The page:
Federal Reserve, Consumers Key To Future

Eighth Rate Cut Not Likely To Be Last

Evidence from the latest set of economic reports shows the U.S. economy weakened further in
August, and in the aftermath of the terrorists’ attacks, a recession is likely to be already in
progress. On the bright side, consumers keep spending, and the Federal Reserve stepped in with a
one-half-point cut in short-term interest rates. Further rate reductions are likely to follow to
prevent the economy from going into a deep recession.

The jobless rate increased to 4.9 percent in August from 4.5 percent in July. This climb was
the sharpest monthly increase since early in 1995. Nonfarm payrolls declined by 113,000, despite a
gain of 72,000 jobs in the service sector. Since March, total nonfarm employment is down by 323,000
jobs. With factory output down and a declining business investment, manufacturers slashed 141,000
jobs in August, bringing the total losses from a year ago to more than one million jobs.
Manufacturing employment is at its lowest level since 1964 — a sign that the weakness in U.S.
economic activity has turned into a recession.

The Producer Price Index for finished goods rose 0.4 percent in August, after dropping 0.9
percent in July. The increase was due to a 1.1-percent rebound in energy prices following a 5.8
percent drop in July. Excluding food and energy, the price index slipped 0.1 percent in August,
after rising 0.1 percent in July.


Consumer Energy Prices Continue Decline

Consumer prices edged up 0.1 percent in August, after falling 0.3 percent in August. Energy
prices fell 1.9 percent in August on top of a 5.6 percent drop in July. Core inflation was up 0.2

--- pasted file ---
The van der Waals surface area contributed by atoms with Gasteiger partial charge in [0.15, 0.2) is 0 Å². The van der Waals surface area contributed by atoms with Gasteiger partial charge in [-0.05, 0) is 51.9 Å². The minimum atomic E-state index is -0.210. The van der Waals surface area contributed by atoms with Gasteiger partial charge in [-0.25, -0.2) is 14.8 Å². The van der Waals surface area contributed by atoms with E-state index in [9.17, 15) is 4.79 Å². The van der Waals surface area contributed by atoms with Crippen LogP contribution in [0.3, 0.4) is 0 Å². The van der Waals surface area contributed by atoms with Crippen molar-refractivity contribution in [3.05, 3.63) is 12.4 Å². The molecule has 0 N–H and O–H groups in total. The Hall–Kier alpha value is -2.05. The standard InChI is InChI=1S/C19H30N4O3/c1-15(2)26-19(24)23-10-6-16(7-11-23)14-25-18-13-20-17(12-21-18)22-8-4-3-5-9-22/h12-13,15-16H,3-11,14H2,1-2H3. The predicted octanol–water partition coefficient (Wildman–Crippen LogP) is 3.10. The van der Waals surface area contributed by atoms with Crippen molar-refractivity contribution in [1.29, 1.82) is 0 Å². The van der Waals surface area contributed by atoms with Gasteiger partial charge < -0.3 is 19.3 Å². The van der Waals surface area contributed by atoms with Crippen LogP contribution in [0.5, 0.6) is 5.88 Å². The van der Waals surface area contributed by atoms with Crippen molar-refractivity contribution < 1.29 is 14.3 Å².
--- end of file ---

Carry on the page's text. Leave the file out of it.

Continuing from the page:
percent for the second month in a row.

Industrial production dropped by 0.8 percent in August, after edging down 0.1 percent in
July. July’s figures had raised hopes that manufacturing was on the verge of a rebound. The monthly
decline was the 11th in a row, matching the longest stretch of industrial output weakness, which
occurred in 1960. The operating rate of industrial capacity fell to 76.2 percent from 76.9 percent
in July, the lowest level since July 1983.

With consumer confidence down, new housing construction fell 6.9 percent in August to 1.527
million starts.

The U.S. trade deficit of goods and services narrowed in July to $28.83 billion from $29.07

in June. Both exports and imports declined, reflecting economic conditions in the U.S. and
abroad. Exports fell 2.5 percent to $83.73 billion, while imports came down 2.1 percent to $112.56

Business sales bounced 0.4 percent in July, after falling 1.5 percent in June. Meanwhile,
business inventories eased 0.4 percent. As a result, the July inventory-to-sales ratio edged down
to 1.42 in July from 1.43 the previous month.

Mixed Results Show Textile Output, Utilization Rate Rebound

Producer prices of textiles and apparel were unchanged in August after edging down 0.1 percent
in July. Prices jumped 1.9 percent for greige fabrics and rose 0.2 percent for home furnishings.
However, prices came down 0.4 percent for processed yarns and threads, fell 0.9 percent for
finished fabrics, declined 1.0 percent for synthetic fibers and dropped 1.3 percent for carpets.

Results for textiles and apparel were mixed. The industry’s payrolls declined 0.2 percent in
August, after falling 1.1 percent in July. The volatile jobless rate for textile mill workers came
down to 8.3 percent from a high of 9.1 percent in July.

Textile output increased 0.8 percent in August, after falling 2.4 percent in July. Output was
13.8 percent below the year ago level. The utilization rate for textiles moved up to 71.6 percent
of capacity from 70.8 percent in July.

Shipments by textile producers declined 0.8 percent in July after rising 1.7 percent in June.
Inventories were pared down by 1.3 percent. As a result, the inventory-to-sales ratio edged down to
1.66 from 1.67.

U.S. retail sales rose 0.3 percent in August, paced by sales gains of 1.2 percent at gasoline
stations, 0.9 percent at building materials and supplies stores and 0.6 percent at department
stores. Sales eased 0.2 percent for motor vehicles and parts and edged down 0.1 percent at
furniture and home furnishings stores. At apparel and accessory stores, sales declined 0.8 percent
in August after rising 1.0 percent in July.

October 2001